Keep Calm + Wedding On // 5 Things brides aren't told but need to know!

Written with love, by Felicia Zammit-McMann

No matter how many lists you make, magazines you read, or conversations you have, some things are going to happen on your wedding day that you may never see coming. So, from one recent bride to the next, here are my top five tips that no one tells you, but will hopefully make you a little more relaxed and make your day go as smoothly as possible:


1)      Warn your groom now: You will (most likely) be late to your own wedding.

Beludog Fotography

Beludog Fotography

When was the last time you attended a wedding that actually started on time?  It’s no one’s fault; it’s just the nature of the beast, especially if you are getting ready at a different location than your wedding venue. You have your day-of timeline, and follow it to the “T,” but by the time everyone piles in the limo, by the time you deal with traffic and traffic lights, by the time everyone gets out of the limo, you get some photos and then get situated at your venue before walking down the aisle, you will be late. This doesn’t mean you can show up 20 minutes late. Five, 10 minutes tops is what I will say is “fashionably late” and respectable. If, in the rare occasion there are extraneous circumstances that will make you really late, do one of two things: Try to leave earlier or call your groom, the priest, best man – anyone! – and let them know what is going on (the limo got a flat, or there was a major accident and the road to your venue is closed, etc.). Don’t keep people hanging without a reason.


2)      You will be hot all day.

Well, of course you’re going to look hot in your dress, but I mean temperature hot. Between all the prep, running around, photo-taking, the weight and fabric of your dress, the temperature outside, the hugging, kissing, dancing, nerves, your body temperature is going to run hot that day. That’s perfectly normal and to be expected, even if you are the calmest of brides. Knowing that, prepare yourself with things that keep you cool. Drink plenty of water in between alcoholic drinks, stay in front of fans or as near to AC vents as possible, and, if all else fails, my last resort is to gently dab water on your arms and let the air dry you off.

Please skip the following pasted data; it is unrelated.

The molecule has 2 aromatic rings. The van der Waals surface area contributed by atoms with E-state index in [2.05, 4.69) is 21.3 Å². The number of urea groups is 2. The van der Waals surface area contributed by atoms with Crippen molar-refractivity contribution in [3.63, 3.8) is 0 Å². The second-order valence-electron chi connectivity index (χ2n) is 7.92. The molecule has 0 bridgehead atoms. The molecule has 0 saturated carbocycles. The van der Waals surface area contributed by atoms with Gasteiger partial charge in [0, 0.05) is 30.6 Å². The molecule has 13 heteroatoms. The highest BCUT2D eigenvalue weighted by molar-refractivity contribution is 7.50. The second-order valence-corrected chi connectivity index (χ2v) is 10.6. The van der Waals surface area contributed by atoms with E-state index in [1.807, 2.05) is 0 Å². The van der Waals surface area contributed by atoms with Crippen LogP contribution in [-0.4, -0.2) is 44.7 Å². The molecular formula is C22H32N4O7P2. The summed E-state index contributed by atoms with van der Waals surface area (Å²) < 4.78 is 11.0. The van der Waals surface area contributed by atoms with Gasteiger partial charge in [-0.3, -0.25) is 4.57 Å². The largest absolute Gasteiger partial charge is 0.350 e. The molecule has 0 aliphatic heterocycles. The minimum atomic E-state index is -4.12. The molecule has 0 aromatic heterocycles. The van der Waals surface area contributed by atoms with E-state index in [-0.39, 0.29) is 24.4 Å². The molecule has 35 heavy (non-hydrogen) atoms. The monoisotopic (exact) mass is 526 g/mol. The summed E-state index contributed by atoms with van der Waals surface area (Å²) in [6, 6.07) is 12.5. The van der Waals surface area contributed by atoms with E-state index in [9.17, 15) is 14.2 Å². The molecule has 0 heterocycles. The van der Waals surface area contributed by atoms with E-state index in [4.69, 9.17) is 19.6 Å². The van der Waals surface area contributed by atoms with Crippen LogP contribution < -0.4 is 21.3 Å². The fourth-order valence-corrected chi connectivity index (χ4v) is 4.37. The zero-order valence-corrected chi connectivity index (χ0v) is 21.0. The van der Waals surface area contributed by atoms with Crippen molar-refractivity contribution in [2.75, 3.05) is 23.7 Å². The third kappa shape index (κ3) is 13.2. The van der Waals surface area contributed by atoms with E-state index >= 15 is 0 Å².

3)      You may end up paying for people who don’t show up.

In New York, where I am from, almost every venue requires a guest minimum in order to book your wedding. Our guest minimum was 100. We invited 120 and ended up with 92 people. That means we had to pay for eight people who couldn’t come. Don’t let this worry you. Yes, that can add up pretty quickly, but ask the coordinator at your venue if they can make up the difference with perks. Perhaps they can throw in extra rooms (if you are having your wedding at a hotel and they offer room blocks), extend your wedding an extra hour, or give you extra courses or extra appetizers. Maybe they can even give you food to take home. Our venue gave us eight containers of food from our wedding to take home with us. That was great! We kept some in our freezer, so we had food waiting for us when we came back from our honeymoon, and we gave some to our family who had guests staying with them. It was fantastic and appreciated by everyone.


4)      You can greet and eat, too!

5 things brides arent told but need to know

I know a major concern for many brides and grooms is whether or not they’ll be able to eat at their own wedding. I say, “Yes, you can!” if you plan strategically. Typically, a wedding meal will consist of a salad and/or maybe a soup or pasta dish before the main course arrives. Use that time to greet your guests at each table. Yes, a salad is healthy and good for you, but is it really what you are looking forward to eating? Not me. Our dinner was a buffet, but we still had those courses served before the buffet opened. While everyone was munching on salad and eating their soup, we went to each table to greet guests. Our server saved our soup and put it in the fridge in our bridal suite so we could eat it later. We were back at our sweetheart table in plenty of time to eat.


5)      Do not give your rings to your ring bearer.

This seems a little ironic that your ring bearer shouldn’t be holding your rings, but think about it: Most likely, he’s going to be a very young, little boy who has a lot of energy and may be running all over the place – or he may not even make it down the aisle. Make sure the best man has the rings in his pocket. It’s the safest place for them. The one thing you don’t want anything to happen to on your wedding your day is your rings.


Did I miss anything? What tips do you have for brides-to-be?